Added a reference on cohomological viewpoint on entropy,

- P. Baudot, D. Bennequin,
*The homological nature of entropy*, Entropy, 17(5):3253–3318, 2015 doi (open access)

added pointer to

- Ted Jacobson,
*Entropy from Carnot to Bekenstein*(arXiv:1810.07839)

Entropy considerations from thermodynamics generalize to many PDEs. I have added a note in the references section of entropy:

]]>Entropy-like quantities appear in the study of many PDEs, with entropy estimates. For an intro see

I think I asked a similar question back then. I had glanced at the article, but not gotten any clear idea of what’s going on.

I had that phase for a while: wondering what all those “categorical” discussions of entropy actually do or aim for. I still don’t have a clear picture. Wish somebody would add a paragraph to the entry that explains it.

]]>Somebody wrote within entropy

A discussion of entropy with an eye towards the presheaf topos over the site of finite measure spaces is in

- Mikhail Gromov,
In a Search for a Structure, Part I: On Entropy(2012) (pdf)

There are some functors in the game, but as I did not read in detail, I do not see where really the properties of the whole category of such functors is used. Where is really in this paper the view toward topos point of view (more than just a definition) ? (this is not a complaint, but a question toward appreciation of the topos theoretic aspect there if any!)

I added the following reference to entropy

- William Lawvere,
*State categories, closed categories, and the existence*(subtitle: Semi-continuous entropy functions), IMA reprint 86, pdf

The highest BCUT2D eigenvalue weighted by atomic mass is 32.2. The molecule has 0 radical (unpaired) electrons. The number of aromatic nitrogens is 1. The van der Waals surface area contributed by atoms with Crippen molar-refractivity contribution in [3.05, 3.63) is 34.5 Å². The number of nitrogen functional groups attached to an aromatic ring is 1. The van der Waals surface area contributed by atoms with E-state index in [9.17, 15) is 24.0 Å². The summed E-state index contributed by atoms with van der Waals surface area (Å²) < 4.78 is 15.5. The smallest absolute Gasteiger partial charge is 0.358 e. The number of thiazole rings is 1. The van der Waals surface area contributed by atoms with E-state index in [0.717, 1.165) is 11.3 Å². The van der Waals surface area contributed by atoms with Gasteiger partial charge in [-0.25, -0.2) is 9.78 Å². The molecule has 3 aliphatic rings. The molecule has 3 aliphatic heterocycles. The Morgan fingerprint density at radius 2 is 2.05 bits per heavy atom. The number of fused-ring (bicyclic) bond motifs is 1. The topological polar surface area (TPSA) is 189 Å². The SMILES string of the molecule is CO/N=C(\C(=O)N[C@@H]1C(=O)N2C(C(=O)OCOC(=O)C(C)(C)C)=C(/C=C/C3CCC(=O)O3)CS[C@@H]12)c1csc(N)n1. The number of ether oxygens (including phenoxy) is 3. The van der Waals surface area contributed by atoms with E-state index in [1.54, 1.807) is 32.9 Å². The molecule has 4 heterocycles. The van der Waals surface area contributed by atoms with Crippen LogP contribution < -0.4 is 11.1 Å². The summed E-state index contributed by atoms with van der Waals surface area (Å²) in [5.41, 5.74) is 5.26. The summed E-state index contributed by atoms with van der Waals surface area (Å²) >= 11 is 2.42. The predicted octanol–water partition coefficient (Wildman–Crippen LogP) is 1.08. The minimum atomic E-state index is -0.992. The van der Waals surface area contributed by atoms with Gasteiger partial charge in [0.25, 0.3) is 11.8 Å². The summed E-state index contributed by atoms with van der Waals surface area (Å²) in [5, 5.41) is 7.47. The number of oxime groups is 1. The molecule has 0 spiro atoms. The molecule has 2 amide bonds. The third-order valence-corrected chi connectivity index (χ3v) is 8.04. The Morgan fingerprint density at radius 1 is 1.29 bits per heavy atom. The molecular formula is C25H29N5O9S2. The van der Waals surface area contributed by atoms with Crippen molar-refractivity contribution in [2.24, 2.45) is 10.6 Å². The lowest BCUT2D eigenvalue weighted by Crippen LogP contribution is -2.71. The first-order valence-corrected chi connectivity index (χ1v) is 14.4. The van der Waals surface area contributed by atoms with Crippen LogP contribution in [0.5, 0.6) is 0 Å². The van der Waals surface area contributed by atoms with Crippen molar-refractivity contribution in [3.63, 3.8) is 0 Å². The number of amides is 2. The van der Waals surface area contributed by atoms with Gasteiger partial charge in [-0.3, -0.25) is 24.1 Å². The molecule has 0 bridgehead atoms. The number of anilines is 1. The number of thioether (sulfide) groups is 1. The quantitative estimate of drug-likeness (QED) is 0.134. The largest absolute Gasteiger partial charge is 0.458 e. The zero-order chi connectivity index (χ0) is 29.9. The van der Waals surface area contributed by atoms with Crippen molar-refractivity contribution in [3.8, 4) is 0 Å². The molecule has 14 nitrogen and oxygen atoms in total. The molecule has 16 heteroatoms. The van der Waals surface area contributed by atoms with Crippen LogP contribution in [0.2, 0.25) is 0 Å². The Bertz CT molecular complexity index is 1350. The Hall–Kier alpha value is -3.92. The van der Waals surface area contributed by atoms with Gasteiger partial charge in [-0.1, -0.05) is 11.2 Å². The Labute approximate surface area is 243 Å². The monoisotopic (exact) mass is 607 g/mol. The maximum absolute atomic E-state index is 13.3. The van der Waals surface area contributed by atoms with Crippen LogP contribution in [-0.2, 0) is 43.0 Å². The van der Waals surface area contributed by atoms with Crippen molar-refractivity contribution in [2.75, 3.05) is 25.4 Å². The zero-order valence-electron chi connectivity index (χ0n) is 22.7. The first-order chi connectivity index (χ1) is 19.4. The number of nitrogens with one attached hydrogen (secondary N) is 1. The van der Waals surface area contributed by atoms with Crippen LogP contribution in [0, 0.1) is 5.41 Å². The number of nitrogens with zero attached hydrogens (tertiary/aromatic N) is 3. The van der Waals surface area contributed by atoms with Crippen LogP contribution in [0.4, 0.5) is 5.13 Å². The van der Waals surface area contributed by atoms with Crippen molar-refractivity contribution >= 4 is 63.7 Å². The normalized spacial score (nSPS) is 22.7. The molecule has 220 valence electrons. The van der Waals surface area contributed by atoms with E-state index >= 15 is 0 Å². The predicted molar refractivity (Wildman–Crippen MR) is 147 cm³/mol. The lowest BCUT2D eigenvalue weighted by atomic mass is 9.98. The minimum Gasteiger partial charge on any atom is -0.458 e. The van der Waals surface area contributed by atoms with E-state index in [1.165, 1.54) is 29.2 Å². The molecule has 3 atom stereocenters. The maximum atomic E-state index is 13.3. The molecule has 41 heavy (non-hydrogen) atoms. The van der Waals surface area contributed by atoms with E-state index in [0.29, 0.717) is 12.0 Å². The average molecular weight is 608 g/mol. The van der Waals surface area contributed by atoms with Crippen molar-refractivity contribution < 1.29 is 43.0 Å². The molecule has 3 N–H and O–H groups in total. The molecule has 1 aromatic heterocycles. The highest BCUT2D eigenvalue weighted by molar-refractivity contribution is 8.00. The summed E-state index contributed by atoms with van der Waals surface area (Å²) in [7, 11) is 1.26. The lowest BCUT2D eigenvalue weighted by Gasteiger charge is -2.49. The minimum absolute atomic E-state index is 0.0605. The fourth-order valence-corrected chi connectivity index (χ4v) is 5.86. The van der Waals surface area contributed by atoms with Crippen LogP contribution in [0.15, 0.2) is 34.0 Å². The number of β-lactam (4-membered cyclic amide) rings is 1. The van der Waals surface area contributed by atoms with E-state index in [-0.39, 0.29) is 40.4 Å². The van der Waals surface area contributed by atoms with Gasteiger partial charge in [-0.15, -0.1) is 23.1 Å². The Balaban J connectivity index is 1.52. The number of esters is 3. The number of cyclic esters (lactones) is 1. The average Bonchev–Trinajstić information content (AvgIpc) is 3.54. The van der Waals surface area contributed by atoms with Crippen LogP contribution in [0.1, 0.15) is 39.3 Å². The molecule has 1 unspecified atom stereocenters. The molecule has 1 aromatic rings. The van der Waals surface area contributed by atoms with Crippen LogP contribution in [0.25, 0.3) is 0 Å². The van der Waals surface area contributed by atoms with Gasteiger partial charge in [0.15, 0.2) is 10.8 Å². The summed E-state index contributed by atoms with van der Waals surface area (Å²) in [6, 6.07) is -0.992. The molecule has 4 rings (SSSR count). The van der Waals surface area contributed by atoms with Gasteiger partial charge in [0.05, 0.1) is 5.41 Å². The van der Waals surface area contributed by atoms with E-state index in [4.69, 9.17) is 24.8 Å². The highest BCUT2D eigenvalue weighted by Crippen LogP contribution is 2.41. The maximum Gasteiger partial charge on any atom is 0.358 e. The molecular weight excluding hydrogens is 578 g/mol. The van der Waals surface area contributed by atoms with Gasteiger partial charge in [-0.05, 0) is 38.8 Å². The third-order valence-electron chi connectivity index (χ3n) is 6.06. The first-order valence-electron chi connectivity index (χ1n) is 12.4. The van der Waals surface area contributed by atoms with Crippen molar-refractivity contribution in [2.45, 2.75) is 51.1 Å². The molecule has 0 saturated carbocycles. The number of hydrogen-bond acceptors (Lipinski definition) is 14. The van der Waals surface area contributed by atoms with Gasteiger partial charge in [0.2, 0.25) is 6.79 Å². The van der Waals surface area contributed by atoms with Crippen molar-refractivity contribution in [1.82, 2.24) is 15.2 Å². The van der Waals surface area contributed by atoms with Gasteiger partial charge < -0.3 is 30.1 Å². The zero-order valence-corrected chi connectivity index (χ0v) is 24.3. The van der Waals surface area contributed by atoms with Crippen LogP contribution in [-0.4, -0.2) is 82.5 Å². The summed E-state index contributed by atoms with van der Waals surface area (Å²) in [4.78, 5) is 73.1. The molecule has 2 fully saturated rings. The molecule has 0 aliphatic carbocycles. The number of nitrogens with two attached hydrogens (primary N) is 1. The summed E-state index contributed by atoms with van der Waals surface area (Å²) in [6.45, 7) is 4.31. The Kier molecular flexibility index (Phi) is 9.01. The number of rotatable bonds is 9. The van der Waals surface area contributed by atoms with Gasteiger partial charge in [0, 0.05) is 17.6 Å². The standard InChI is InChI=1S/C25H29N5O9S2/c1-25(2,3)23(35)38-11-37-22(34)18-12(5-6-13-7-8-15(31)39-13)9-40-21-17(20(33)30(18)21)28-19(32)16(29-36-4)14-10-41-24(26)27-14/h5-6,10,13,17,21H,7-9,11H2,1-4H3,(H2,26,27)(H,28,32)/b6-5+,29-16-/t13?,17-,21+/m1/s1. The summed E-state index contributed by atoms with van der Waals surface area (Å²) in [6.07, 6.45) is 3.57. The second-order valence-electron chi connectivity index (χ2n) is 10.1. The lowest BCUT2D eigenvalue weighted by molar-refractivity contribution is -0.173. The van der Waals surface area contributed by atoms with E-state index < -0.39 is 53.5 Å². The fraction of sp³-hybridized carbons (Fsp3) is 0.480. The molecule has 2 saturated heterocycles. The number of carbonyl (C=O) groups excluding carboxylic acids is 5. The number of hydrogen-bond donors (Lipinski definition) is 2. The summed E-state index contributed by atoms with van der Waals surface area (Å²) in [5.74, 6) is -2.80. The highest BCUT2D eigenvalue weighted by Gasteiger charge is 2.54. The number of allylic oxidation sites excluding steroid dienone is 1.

I removed the discussion started by David in #36 from the page.

]]>I have added two references to entropy (on entropy of states on operator algebras).

]]>Comment at entropy.

]]>What happened to the discussion of entropy? I was really curious to see what category theorists had to say on the topic. ;)

I’ve never understood whether we’re supposed to think of every appearance in maths of entropy as a manifestation of a common idea.

Me neither until I got working with my colleague Steve Shea. He did his PhD on entropy under Michael Keane. After discussing the mathematical, information theoretic, medical (yes, there are medical uses of the term!) and physics-related definitions of entropy, we concluded that they were all variations on the same thing - at least all the ones we were aware of. Certainly Kolmogorov entropy is a generalization of Gibbs-Boltzmann-Shannon entropy and there were several other “entropies” out there that we (and my student) found that all turned out to be variations on the same idea.

]]>I had to write rng too.

]]>@ Urs #31

I think not; I’m afraid that somebody might well make a link to unit that should be moved to unit of an adjunction in the future. In fact, I’m surprised that there was only one such link to begin with! (I also briefly moved the page to units to check for links to that name; there were none.)

]]>@ Urs #29

Well, I think that it’s perfectly reasonable to note that torsor trivialisations correspond precisely to elements of the torsor, that oriented $\mathbb{R}$-lines (or $\mathbb{R}_{\geq0}$-lines period) correspond precisely to $\mathbb{R}_{\gt0}$-torsors), and apply these insights to this situation. I just didn’t write that in.